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Dentists Try New Glow-Stick Screening - Will Dental Insurance Cover It?

By Susan Braden

children may enjoy glow-stick oral screenings with dental insurance

A little blue liquid and a State Fair favorite could be the latest breakthrough in early cancer detection, KVAL News reports. A dentist in Eugene-Springfield, Oregon, says that though a glow-stick oral cancer exam may be a brand-new innovation, some dental insurance companies may still cover it. The ViziLite screening, developed by Zila Pharmaceuticals, is not widespread yet, but Dr. Linda Bullock says she hopes that it will soon help people around the country.

Need for a New Exam Method

By the end of this year, the American Cancer Society projects that approximately 35,000 Americans will have been diagnosed with oral cancer. This screening method is intended to catch the cancer in its earliest stage, so the patient can receive the most thorough treatment possible.

The Examination

Before this type of examination, the patient swishes a liquid in a manner similar to swishing mouth wash. The dentist then looks through blue goggles at the inside of the patient’s mouth for irregularities particularly on or under the tongue, the most common place to find oral cancer. Using a glow-stick, the dentist will search for white spots that could indicate a cancerous area. If the dentist sees something that looks unusual, he or she will follow up with a blue dye test. If the dye shows up more prominently on the spot in question, the dentist will then refer the patient to a surgeon for a biopsy.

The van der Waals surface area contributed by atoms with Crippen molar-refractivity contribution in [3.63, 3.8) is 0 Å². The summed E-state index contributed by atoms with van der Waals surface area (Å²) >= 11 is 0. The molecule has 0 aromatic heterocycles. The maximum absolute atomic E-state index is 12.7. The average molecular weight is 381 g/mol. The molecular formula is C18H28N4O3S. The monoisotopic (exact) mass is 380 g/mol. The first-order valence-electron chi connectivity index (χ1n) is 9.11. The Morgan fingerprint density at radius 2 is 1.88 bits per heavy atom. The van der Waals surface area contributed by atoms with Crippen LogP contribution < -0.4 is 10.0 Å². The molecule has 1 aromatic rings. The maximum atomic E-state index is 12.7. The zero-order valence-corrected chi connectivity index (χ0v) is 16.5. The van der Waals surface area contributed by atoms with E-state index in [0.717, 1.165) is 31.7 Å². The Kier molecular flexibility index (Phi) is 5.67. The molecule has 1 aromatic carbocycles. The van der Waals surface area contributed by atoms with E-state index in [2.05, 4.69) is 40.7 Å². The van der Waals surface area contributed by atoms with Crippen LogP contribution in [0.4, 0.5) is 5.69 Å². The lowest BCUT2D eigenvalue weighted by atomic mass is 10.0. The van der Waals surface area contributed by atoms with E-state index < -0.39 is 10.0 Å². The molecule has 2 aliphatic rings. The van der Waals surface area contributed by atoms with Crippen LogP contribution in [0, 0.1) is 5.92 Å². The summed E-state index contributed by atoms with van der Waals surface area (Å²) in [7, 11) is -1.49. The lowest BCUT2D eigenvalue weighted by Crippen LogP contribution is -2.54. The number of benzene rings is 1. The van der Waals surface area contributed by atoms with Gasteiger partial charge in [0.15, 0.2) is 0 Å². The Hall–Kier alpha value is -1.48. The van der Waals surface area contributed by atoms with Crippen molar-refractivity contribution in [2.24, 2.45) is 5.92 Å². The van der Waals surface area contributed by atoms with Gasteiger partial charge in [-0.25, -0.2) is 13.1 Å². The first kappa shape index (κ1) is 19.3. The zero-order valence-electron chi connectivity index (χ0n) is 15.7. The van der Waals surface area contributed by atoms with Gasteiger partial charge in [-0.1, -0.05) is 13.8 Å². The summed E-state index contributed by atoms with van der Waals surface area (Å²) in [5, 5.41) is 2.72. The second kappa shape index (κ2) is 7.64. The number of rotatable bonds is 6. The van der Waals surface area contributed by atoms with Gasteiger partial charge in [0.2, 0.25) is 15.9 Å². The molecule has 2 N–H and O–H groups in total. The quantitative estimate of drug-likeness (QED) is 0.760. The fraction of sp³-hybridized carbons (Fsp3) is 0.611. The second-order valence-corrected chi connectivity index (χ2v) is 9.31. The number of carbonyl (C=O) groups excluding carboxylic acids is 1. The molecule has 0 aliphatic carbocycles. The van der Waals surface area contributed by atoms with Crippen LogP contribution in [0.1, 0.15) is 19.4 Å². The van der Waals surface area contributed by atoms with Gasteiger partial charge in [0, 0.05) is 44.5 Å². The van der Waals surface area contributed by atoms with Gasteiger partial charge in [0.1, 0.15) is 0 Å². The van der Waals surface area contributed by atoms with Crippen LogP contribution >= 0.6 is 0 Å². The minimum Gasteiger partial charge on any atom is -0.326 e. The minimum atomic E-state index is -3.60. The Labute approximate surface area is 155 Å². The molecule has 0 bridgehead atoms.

Controversy

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The world of dentistry has not entirely agreed on the helpfulness of this exam, however. The American Dental Association does not see the advantage of this screening as opposed to conventional methods. However, Dr. Bullock claims that in her office, oral cancer was detected early in three patients through the exam. "I think that it allows me to pay more careful attention to do a more complete examination," Dr. Bullock says.

She says that some insurance companies may cover the exam, which costs $60 at her office. Regardless of the method, however, each person should have his or her mouth checked regularly for signs of potentially cancerous abnormalities.

For more dental insurance info from Susan Braden, click here.

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